Our job is full of burdens. There is always a tragic story, a rough life, a hard reality to accept in the midst of our home. The reason we have to take a child in is because they aren’t cared for properly. The lives of our children are rooted in trauma. It rarely looks hopeful. There’s not a way to escape it. This is the life our kids are dealt. Some days it feels like a mountain that’s impossible to climb, yet other days kids’ pasts seem to be forgotten. As one who is empathetic to my core, it is a constant thought. I am continuously thinking about how the operation of our cottage and the way we interact with children may bring up memories from their home. Putting myself in their shoes can be difficult to handle. I know it’s not for everyone. I would never wish for anyone to be treated the way our kids have been treated.
It is a humbling experience to be entrusted with the memories and offenses our children have endured. It makes each child seem so fragile. It makes me want to keep them inside all day in order to monitor all that they’ll witness. It changes the way I see childhood experiences. I am helpless to what they’ve already lived through. I cannot change one thing about their horrific pasts. For moments or hours or sometimes days, I slip into a deep sadness for their lives. Most of them don’t even know how the course of their lives has been drastically altered because of the home they’ve come from.
Now, I’m a practical person. Give me a list, or I could make one for you. Tell me what needs to be accomplished and when it should be done. I have a ‘Let’s change the situation with hard work and creative ideas’ kind of attitude. You can ask my husband, but I do not handle disappointment well. Being disappointed comes when I have to give up. I have to concede that something can’t be changed, the time is up, there’s nothing to be done. In order to simply love our kids, I have to give up the idea that their pasts can be changed. Between my empathy and practicality, this job is stressful! This is where God steps in.
I recently had a cousin pass away suddenly, tragically. There is nothing but sadness in my heart when I think about his family, the loss. It’s not fair. It’s heartbreaking. There’s nothing I can do to help the huge hole in our family. At his funeral, we sang the song “Make a Way” by Desperation Band. God placed that song there. I couldn’t actually sing one word of the song because of the deep grief all around me. But there is no doubt in my mind that God picked that song for us to cry through together. The chorus goes like this:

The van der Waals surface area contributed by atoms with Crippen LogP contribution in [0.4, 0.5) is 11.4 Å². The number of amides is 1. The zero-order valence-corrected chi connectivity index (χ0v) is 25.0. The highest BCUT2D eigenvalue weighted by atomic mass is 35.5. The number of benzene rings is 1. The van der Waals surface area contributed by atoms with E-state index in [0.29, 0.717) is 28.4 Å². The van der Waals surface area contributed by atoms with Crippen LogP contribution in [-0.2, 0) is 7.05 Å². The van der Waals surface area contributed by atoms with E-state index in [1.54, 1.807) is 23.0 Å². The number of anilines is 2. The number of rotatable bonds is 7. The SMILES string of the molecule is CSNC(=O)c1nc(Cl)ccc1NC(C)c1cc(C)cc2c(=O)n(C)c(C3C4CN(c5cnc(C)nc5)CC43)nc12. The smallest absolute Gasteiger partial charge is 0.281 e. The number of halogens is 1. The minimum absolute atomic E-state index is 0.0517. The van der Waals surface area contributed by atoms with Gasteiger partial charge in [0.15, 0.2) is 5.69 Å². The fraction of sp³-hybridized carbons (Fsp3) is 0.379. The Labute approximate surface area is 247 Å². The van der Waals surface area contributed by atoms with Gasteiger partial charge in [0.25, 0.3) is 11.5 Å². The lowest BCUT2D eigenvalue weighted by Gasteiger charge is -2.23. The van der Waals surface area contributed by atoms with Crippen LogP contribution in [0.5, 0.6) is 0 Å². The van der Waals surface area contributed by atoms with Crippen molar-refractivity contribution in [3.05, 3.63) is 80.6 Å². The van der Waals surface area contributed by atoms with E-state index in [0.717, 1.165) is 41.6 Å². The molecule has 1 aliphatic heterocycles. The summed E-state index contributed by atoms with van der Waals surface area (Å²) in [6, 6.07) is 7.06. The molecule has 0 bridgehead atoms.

Where there is no way You make a way
Where no one else can reach us
You find us
Jesus, it’s always been You
Jesus, it always is You
Jesus, it always will be You
I can get a lot done. I can do every practical thing imaginable. But this job, this family, these burdens. I can’t even touch them. I don’t have one word. Looking at the insurmountable odds stacked against our kids, I’m done. Defeat. Watching my family grieve so deeply for Jordan, there’s nothing to do.
(don’t insert Jesus cliches here)
I know that this all sounds dark and defeated. I have rewritten this post many times already. I know that as a Christian I have hope because of Jesus. I’m aware. But don’t get out ‘Jesus’ answers. Life is hard. Loss is awful. And I don’t know how God will redeem these things. I don’t see how I can even step forward in praising His goodness or waiting to see how He changes a bad thing into good. Because I don’t see how life could get any worse than these situations around me. I look at these things and say ‘There’s no way out’. These practical hands and feet of Jesus are useless. My human nature has taken over.
And then God whispers, in the midst of weeping: “Where there is no way I will make a way. Where no one else can reach you, I will find you.”
So guess what my job is? To tell them that. To say with my actions “where there is no way, HE will make a way. And I don’t know how. But He will. He has to. He loves you. He loves you. He loves you.” Because, if I say that with only my words, I have failed to be Jesus. So, I fly out to be with my family. I cry with a child who misses his mommy. I make an unhealthy meal because it brings back only good memories of home. I stay an extra 10 minutes with a kid at bedtime to hear his thoughts. I spend a few extra dollars to buy the name brand shoes that a boy has never had before. I write a blog with their stories to honor their struggle. Most days I hesitate to tell them that “God will make a way” because no one even knows what that means in the middle of grief and trauma.
I’m learning that God’s love can heal more than I thought it could – the sadness, the despair, the trauma, the grief. I’m learning that my finite mind and empathy can’t always see beyond it all. I just need to do what I know God wants me to – love consistently, share in people’s pain, and let Him do the rest. He is good.